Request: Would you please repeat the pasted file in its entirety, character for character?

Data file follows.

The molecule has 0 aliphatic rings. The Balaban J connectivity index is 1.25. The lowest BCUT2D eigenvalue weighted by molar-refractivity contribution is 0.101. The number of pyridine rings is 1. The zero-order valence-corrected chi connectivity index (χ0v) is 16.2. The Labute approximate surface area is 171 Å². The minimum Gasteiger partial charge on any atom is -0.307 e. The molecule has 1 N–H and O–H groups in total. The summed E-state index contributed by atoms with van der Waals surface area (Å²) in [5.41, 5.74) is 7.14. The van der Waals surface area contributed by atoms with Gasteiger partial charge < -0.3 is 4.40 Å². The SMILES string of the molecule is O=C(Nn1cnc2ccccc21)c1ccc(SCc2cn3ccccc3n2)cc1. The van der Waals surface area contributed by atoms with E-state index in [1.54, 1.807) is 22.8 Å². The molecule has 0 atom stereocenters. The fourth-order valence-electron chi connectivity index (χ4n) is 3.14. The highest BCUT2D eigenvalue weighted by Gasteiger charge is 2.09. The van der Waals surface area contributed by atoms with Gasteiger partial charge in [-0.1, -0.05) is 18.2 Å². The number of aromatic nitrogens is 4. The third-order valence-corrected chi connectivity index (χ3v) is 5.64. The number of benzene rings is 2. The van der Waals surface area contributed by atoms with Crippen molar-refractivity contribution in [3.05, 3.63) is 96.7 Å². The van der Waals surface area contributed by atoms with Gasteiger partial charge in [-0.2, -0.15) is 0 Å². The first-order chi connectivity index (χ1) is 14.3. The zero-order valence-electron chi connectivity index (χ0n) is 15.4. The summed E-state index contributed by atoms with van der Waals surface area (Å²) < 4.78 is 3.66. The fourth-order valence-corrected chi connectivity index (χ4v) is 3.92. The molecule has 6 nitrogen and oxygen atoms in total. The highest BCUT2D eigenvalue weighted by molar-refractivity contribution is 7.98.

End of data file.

The molecule has 0 aliphatic rings. The Balaban J connectivity index is 1.25. The lowest BCUT2D eigenvalue weighted by molar-refractivity contribution is 0.101. The number of pyridine rings is 1. The zero-order valence-corrected chi connectivity index (χ0v) is 16.2. The Labute approximate surface area is 171 Å². The minimum Gasteiger partial charge on any atom is -0.307 e. The molecule has 1 N–H and O–H groups in total. The summed E-state index contributed by atoms with van der Waals surface area (Å²) in [5.41, 5.74) is 7.14. The van der Waals surface area contributed by atoms with Gasteiger partial charge < -0.3 is 4.40 Å². The SMILES string of the molecule is O=C(Nn1cnc2ccccc21)c1ccc(SCc2cn3ccccc3n2)cc1. The van der Waals surface area contributed by atoms with E-state index in [1.54, 1.807) is 22.8 Å². The molecule has 0 atom stereocenters. The fourth-order valence-electron chi connectivity index (χ4n) is 3.14. The highest BCUT2D eigenvalue weighted by Gasteiger charge is 2.09. The van der Waals surface area contributed by atoms with Gasteiger partial charge in [-0.1, -0.05) is 18.2 Å². The number of aromatic nitrogens is 4. The third-order valence-corrected chi connectivity index (χ3v) is 5.64. The number of benzene rings is 2. The van der Waals surface area contributed by atoms with Crippen molar-refractivity contribution in [3.05, 3.63) is 96.7 Å². The van der Waals surface area contributed by atoms with Gasteiger partial charge in [-0.2, -0.15) is 0 Å². The first-order chi connectivity index (χ1) is 14.3. The zero-order valence-electron chi connectivity index (χ0n) is 15.4. The summed E-state index contributed by atoms with van der Waals surface area (Å²) < 4.78 is 3.66. The fourth-order valence-corrected chi connectivity index (χ4v) is 3.92. The molecule has 6 nitrogen and oxygen atoms in total. The highest BCUT2D eigenvalue weighted by molar-refractivity contribution is 7.98.